Transport for London (TfL) shelled out nearly £6m in redundancy pay-offs during the last financial year, it emerged today.
Figures from the Greater London Authority show that 10 senior managers got more than £100,000, with a further 18 receiving between £70,000 and £100,000 in 2009-10.
In total, 178 staff received £5,973,373 – compared with £3,385,042 given to 140 workers in 2008-09.
Caroline Pidgeon, Liberal Democrat leader on the London Assembly and the party’s transport spokesman, criticised the pay-offs, which came as TfL aims to deliver £5bn of efficiency savings.
“When TfL is facing such difficult financial challenges, it is incredible it is offering such generous redundancy payments to senior staff,” she told the London Evening Standard.
“Making redundancies is never easy, but such incredibly large pay-offs are neither justified nor necessary.”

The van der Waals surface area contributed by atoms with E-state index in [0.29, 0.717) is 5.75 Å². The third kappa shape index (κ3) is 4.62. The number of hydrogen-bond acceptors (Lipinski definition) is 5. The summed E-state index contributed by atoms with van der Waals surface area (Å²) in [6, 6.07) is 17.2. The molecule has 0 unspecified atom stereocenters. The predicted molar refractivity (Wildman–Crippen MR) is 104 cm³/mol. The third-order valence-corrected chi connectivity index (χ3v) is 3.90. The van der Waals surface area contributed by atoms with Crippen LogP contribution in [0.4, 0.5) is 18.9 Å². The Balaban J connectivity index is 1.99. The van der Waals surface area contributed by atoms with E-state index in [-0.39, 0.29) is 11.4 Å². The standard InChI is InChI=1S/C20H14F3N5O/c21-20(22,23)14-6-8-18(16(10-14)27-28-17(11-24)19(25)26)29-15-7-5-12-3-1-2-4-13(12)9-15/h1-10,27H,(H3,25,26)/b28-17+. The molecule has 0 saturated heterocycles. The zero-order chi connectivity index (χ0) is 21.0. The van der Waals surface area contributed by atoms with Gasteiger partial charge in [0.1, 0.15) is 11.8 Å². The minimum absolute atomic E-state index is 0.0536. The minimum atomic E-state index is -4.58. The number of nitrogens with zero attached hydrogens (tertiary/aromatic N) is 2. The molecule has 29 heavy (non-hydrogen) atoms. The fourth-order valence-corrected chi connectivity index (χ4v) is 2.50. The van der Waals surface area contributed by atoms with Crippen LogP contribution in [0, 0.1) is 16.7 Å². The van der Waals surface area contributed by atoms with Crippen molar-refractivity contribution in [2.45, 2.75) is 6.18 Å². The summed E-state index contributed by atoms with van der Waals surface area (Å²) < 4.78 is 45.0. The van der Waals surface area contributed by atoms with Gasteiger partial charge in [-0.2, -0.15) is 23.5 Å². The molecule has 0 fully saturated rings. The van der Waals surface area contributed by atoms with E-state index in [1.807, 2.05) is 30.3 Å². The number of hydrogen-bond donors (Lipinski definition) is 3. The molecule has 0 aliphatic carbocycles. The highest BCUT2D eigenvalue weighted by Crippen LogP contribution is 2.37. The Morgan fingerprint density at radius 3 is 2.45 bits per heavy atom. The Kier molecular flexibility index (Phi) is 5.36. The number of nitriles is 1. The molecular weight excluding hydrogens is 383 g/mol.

But Frank Douglas, director of group HR at TfL, insisted that redundancy has been used as “an option of last resort”, with headcount significantly reduced through natural wastage and external recruitment restricted.
“To minimise redundancies, we have prioritised at risk staff for internal vacancies, offered other employment locally or provided re-training,” he told Personnel Today. “Consideration of employment across the organisation is made before a payment is made to an employee, and employees must also have at least two years continuous service to receive a payment.”